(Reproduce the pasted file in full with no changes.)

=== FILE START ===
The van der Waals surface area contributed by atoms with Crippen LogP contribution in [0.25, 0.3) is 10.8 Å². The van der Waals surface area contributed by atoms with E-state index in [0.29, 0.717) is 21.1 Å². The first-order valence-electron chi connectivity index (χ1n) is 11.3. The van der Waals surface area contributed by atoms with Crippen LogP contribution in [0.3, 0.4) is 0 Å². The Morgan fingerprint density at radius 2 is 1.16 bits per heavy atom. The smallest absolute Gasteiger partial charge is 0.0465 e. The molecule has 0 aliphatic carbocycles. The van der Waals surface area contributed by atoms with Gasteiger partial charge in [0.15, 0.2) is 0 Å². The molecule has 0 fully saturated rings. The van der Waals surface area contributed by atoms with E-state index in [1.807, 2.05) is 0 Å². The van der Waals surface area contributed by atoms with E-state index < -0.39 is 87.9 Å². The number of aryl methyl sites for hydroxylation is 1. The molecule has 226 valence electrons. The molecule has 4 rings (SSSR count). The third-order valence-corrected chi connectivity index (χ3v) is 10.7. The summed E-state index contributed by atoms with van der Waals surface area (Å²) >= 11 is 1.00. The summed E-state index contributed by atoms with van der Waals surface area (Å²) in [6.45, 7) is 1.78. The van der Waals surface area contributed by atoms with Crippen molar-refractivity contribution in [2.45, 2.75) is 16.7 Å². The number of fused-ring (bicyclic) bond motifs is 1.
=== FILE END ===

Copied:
The van der Waals surface area contributed by atoms with Crippen LogP contribution in [0.25, 0.3) is 10.8 Å². The van der Waals surface area contributed by atoms with E-state index in [0.29, 0.717) is 21.1 Å². The first-order valence-electron chi connectivity index (χ1n) is 11.3. The van der Waals surface area contributed by atoms with Crippen LogP contribution in [0.3, 0.4) is 0 Å². The Morgan fingerprint density at radius 2 is 1.16 bits per heavy atom. The smallest absolute Gasteiger partial charge is 0.0465 e. The molecule has 0 aliphatic carbocycles. The van der Waals surface area contributed by atoms with Gasteiger partial charge in [0.15, 0.2) is 0 Å². The molecule has 0 fully saturated rings. The van der Waals surface area contributed by atoms with E-state index in [1.807, 2.05) is 0 Å². The van der Waals surface area contributed by atoms with E-state index < -0.39 is 87.9 Å². The number of aryl methyl sites for hydroxylation is 1. The molecule has 226 valence electrons. The molecule has 4 rings (SSSR count). The third-order valence-corrected chi connectivity index (χ3v) is 10.7. The summed E-state index contributed by atoms with van der Waals surface area (Å²) >= 11 is 1.00. The summed E-state index contributed by atoms with van der Waals surface area (Å²) in [6.45, 7) is 1.78. The van der Waals surface area contributed by atoms with Crippen molar-refractivity contribution in [2.45, 2.75) is 16.7 Å². The number of fused-ring (bicyclic) bond motifs is 1.